Ten New York City teachers who were fired for refusing to take the COVID-19 vaccine must be reinstated with back pay, a New York state judge ruled last week.
State Supreme Court Judge Ralph J. Porzio held that the city’s denials of religious accommodation to certain employees were unlawful, arbitrary and capricious, according to Fox News.
The case of DiCapua v. City of New York concerned a variety of educators who sued after their requests for a religious exemption were denied.
“This Court sees no rational basis for not allowing unvaccinated classroom teachers in amongst an admitted population of primarily unvaccinated students,” Porzio wrote in his ruling.
“As such, the decision to summarily deny the classroom teachers amongst the Panel Petitioners based on an undue hardship, without any further evidence of individualized analysis, is arbitrary, capricious, and unreasonable,” he wrote.
Following that logic, Porzio ruled, “As such, each classroom teacher amongst the Panel Petitioners is entitled to a religious exemption from the Vaccine Mandate.”
Sujata Gibson, who represented the teachers, said the ruling was a major step forward.
“We’ve been fighting for this since August of 2021 for these 10 people specifically. And we won and we won big for them. They were reinstated with back pay, with no break in service, and attorneys’ fees. That’s huge,” she said in a statement to Children’s Health Defense, a not-for-profit group founded by Democratic presidential candidate Robert F. Kennedy, Jr.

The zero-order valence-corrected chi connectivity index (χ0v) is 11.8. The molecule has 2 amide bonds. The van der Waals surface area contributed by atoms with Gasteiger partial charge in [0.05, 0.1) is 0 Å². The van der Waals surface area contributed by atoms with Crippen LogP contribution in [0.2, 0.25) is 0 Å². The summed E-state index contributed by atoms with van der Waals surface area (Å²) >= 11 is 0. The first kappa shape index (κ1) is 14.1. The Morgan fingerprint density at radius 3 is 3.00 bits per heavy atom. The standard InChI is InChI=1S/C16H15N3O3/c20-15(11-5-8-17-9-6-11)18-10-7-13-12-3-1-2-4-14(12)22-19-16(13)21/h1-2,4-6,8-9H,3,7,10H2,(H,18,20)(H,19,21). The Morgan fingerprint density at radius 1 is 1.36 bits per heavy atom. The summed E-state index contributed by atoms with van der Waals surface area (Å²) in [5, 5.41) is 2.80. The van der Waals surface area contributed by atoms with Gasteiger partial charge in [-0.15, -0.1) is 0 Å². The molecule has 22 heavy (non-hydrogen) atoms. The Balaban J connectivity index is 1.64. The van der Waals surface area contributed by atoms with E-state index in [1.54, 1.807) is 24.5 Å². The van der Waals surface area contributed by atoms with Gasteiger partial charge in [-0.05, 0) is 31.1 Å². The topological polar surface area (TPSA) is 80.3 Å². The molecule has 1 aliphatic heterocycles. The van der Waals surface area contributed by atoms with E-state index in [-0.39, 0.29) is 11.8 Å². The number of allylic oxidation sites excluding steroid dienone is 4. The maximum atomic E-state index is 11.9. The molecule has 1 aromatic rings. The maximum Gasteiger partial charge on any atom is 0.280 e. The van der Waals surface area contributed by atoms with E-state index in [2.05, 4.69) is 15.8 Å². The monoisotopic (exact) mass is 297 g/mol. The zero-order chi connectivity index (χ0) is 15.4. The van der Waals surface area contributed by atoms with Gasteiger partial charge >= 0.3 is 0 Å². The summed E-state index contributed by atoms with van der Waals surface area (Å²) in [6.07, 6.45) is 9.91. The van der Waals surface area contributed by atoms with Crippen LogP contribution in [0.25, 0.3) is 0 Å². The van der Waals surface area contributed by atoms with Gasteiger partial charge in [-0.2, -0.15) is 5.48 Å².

“The judge’s ruling yesterday, while not everything we wanted, is a precedent-setting victory, and a watershed moment in the teachers’ fight,” Gibson said.
“The Court’s decision not only grants relief to these ten teachers, but it also sets important precedent for all other teachers denied religious accommodation,” Gibson said, according to Fox News.
The victory had its boundaries.
Individuals who did not seek a religious accommodation from the city’s vaccine mandate were not awarded their jobs back. A request to file a class action lawsuit was denied.
Gibson said that using speed bumps in the decision were not the end of the fight.
“The court’s ruling in the class certification still leaves the door open to future relief for thousands of teachers negatively affected by the vaccine requirement. We intend to file a motion of reconsideration on a narrower basis,” she said.
Michael Kane, a teacher who lost his job for refusing the vaccine, called the ruling “bittersweet.”
“While it’s an important step in the right direction, justice for only 10 of us doesn’t even scratch the surface of the injustice suffered by NYC workers as a result of this illegal mandate.”
This article appeared originally on The Western Journal.
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